How to Set Your AP and Advanced Students Up for Success

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If you attended the Summer 2020 NOW Conference, you may have seen the session called, “10 Tips in 10 Minutes: Surefire Strategies to Support your AP Students.” In this session, Matt Milkowski and I explained various resources to help your students navigate your AP curriculum. This year, with varying teaching models, AP and advanced art students will have to adapt as well. Here are three specific strategies from that presentation to help you set your students (and you) up for success.

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1.  Get to know you: Historical Bests (Artist’s Bio)

“Historical Bests” asks your students to curate their top five to six artworks of all time and provide a little blurb about why these works represent the artist sharing. Students can create a slide presentation and present their works to the class. This works great as a summer assignment but could also be assigned within the first month of class. Asking students to choose their favorite works provides many benefits.

  • Build confidence from day one. Students get to share about themselves, and others get to celebrate their achievements. By providing guiding questions or asking students to create an “Artist’s Bio,” students know what to talk about when it’s their turn to present. This is not only a great way to practice literacy skills, but also a chance for students to get to know each other. Make this into a celebration by asking students to write one interesting thing about each others’ works.
  • Get to know your students. Many times, students come into an AP class from other teachers. This leaves us wondering what abilities students have. This exercise acts as a diagnostic tool to gauge students’ individual strengths, weaknesses, and overall needs. Besides assessing technical and personal interests, you can also gain important information about your student, such as which qualities a student uses to identify a “good” artwork.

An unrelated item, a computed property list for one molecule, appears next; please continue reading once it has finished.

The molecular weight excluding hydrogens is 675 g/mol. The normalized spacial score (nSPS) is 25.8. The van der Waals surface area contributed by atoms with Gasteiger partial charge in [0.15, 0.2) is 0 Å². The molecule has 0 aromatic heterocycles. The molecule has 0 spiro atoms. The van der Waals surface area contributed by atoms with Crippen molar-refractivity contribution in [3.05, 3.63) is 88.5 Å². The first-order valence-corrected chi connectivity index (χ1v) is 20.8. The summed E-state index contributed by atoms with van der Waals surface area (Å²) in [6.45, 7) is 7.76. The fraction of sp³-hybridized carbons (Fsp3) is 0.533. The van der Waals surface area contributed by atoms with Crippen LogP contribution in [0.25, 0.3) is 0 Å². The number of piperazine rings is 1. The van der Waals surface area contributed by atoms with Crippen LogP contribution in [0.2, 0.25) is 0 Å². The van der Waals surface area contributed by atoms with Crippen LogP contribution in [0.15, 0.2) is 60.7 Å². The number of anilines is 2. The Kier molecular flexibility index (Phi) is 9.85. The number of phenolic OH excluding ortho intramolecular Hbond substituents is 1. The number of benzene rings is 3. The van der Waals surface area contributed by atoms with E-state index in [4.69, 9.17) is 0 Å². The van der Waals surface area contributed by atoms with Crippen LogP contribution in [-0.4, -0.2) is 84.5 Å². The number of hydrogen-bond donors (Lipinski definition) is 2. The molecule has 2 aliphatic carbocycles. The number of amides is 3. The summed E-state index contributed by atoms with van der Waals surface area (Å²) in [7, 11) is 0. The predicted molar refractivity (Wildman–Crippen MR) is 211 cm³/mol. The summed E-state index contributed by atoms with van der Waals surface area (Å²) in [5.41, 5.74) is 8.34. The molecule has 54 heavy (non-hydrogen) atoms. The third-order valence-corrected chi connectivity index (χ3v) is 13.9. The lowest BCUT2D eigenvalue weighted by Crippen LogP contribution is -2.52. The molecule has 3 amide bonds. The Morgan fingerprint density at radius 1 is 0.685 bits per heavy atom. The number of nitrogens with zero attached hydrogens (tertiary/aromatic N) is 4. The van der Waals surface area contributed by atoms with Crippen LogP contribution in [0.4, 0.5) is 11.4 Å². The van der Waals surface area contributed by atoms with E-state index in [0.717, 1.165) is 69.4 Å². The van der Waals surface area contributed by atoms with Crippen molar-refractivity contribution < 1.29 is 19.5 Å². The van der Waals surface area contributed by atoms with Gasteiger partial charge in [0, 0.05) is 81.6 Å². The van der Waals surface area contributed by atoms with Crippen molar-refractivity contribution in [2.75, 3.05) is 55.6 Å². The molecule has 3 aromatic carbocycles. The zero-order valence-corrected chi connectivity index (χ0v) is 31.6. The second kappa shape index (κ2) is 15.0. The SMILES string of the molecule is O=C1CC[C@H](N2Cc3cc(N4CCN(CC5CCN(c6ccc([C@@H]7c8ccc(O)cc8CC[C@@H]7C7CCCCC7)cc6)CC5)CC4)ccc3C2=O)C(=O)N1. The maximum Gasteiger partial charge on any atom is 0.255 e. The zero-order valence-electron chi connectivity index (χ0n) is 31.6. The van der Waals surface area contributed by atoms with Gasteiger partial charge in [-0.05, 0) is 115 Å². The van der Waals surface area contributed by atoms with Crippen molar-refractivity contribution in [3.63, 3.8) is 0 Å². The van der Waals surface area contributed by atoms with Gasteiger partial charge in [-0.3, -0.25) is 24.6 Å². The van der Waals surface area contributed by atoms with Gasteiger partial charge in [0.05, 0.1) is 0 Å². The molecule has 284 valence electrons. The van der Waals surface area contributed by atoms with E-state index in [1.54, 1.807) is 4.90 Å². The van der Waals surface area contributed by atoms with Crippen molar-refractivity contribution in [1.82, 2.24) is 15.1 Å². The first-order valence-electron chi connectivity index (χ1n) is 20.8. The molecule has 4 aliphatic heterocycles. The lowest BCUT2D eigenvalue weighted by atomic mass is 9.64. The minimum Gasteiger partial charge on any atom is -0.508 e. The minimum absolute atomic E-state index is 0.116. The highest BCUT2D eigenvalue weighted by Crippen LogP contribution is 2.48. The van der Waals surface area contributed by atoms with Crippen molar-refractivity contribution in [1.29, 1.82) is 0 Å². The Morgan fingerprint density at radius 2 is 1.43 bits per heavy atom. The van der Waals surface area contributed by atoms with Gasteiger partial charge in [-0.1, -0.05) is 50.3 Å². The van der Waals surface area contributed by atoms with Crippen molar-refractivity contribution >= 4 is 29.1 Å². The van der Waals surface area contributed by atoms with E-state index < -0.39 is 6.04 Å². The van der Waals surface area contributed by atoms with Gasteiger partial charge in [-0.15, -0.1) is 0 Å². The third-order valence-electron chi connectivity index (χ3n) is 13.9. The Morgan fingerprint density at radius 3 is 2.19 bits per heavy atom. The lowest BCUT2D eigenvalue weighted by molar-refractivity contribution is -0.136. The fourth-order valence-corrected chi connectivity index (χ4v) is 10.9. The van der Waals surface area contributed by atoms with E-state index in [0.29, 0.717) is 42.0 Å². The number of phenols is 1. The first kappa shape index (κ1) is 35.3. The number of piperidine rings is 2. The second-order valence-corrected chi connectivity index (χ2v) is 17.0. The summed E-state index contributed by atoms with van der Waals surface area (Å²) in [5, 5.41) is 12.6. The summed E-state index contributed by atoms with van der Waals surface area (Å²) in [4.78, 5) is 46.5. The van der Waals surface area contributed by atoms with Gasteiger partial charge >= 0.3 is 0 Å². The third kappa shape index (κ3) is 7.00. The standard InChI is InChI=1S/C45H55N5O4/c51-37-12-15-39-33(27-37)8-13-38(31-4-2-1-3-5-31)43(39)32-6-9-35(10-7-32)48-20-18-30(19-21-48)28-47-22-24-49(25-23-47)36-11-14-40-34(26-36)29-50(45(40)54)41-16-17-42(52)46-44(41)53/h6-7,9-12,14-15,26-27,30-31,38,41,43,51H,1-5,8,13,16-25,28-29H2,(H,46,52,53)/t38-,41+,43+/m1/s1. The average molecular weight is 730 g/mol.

• Teach valuable presentation skills. The first month of school is the key to establishing good habits. Use this exercise as a way to identify ways to improve the presentation of the artwork, whether that is through photographing the work or even how it is displayed on the slide. When students talk about their work, they often minimize what they have created. Presenting artwork with, “This is just a…” is not a great way to present yourself. Helping students talk about their work confidently starts on day one.

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2.  Organization: Google Portfolio and Folder

Organization is an important part of building a year-long portfolio. When May rolls around, you will want to be able to easily access files for portfolio submission to AP or college admissions. If your school has access to Google, using Google Slides to set up a digital portfolio and Google Folders for digital storage is essential.

  • Create a digital portfolio using Google Slides. Starting the school year with a Slides template gets all students on the same page. Include key content information to set your expectations for documenting their creative process from research and planning to exploration and revision. Including a text box with the final artworks such as media, dimensions, and title will help students later when submitting to AP. With Google Slides, you can also add as you progress through the year so as not to overwhelm your artists at the beginning with too much information. They can go back to your template and copy and paste new slides into their portfolios at any time.
  • Using a Google Folder will be a lifesaver this year. You can set up an AP folder to share with your class. Inside that folder, each student can be assigned their own to keep their portfolios, images, and other important files. This folder can get messy and will require maintenance to help support your students’ executive functioning needs. It will have three important purposes: facilitating critiques, high-resolution storage, and streamlined submission.